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J Antimicrob Chemother. 2005 Feb;55(2):229-33. Epub 2005 Jan 13.

Visceral leishmaniasis in pregnancy: a case series and a systematic review of the literature.

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  • 1I Division of Infectious Diseases, D. Cotugno Hospital, Naples.



Visceral leishmaniasis (VL) is endemic in tropical and sub-tropical areas. Only anecdotal cases of VL in pregnancy are reported in the literature, although the disease is life-threatening for both mothers and infants. Here we report a small series of pregnant women with VL observed in the Neapolitan area over a 7 year period and carry out a systematic review of the literature on this topic.


Consecutive cases of VL in HIV-negative female patients between 1996 and 2002 were evaluated. Pregnant women who fulfilled criteria for VL diagnosis were included and diagnostic, clinical and therapeutic features were considered. The outcome for both the pregnant woman and the fetus was evaluated over a 24 month period of post-therapy follow-up. A systematic search of English language literature through the MEDLINE database and Cochrane Library with the search strings 'leishmaniasis AND pregnancy' and 'leishmaniasis AND visceral AND congenital' integrated with a manual search completed our study.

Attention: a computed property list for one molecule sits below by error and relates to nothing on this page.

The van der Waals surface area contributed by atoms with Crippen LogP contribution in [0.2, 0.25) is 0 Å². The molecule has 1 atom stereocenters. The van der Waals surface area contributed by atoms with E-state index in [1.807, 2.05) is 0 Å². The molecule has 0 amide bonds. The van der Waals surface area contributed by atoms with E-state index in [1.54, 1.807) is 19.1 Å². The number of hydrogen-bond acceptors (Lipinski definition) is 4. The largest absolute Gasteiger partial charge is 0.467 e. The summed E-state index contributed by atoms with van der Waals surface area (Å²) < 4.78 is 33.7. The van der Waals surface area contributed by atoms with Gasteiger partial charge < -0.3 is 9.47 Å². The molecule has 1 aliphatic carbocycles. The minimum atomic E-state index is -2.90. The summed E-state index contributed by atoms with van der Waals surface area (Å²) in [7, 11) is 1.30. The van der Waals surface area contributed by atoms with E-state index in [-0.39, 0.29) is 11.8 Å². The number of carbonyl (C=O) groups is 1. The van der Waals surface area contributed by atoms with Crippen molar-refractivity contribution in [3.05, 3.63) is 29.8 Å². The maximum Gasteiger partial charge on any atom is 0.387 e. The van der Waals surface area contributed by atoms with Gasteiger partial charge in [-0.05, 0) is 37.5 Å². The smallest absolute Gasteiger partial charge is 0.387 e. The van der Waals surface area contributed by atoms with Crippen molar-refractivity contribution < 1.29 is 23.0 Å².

Five consecutive pregnant women were diagnosed as having VL. Fever and hepatosplenomegaly were the main presenting symptoms. All received liposomal amphotericin B without any toxicity to either the mothers or newborns. No treatment failure or congenital VL case was observed. The systemic review of the literature revealed 17 cases of VL during pregnancy. Untreated VL resulted in consequences on the fetus or congenital VL.


The efficacy and safety of amphotericin B formulations for mother and fetus are supported by the cumulative analysis of our data and literature data.

[PubMed - indexed for MEDLINE]
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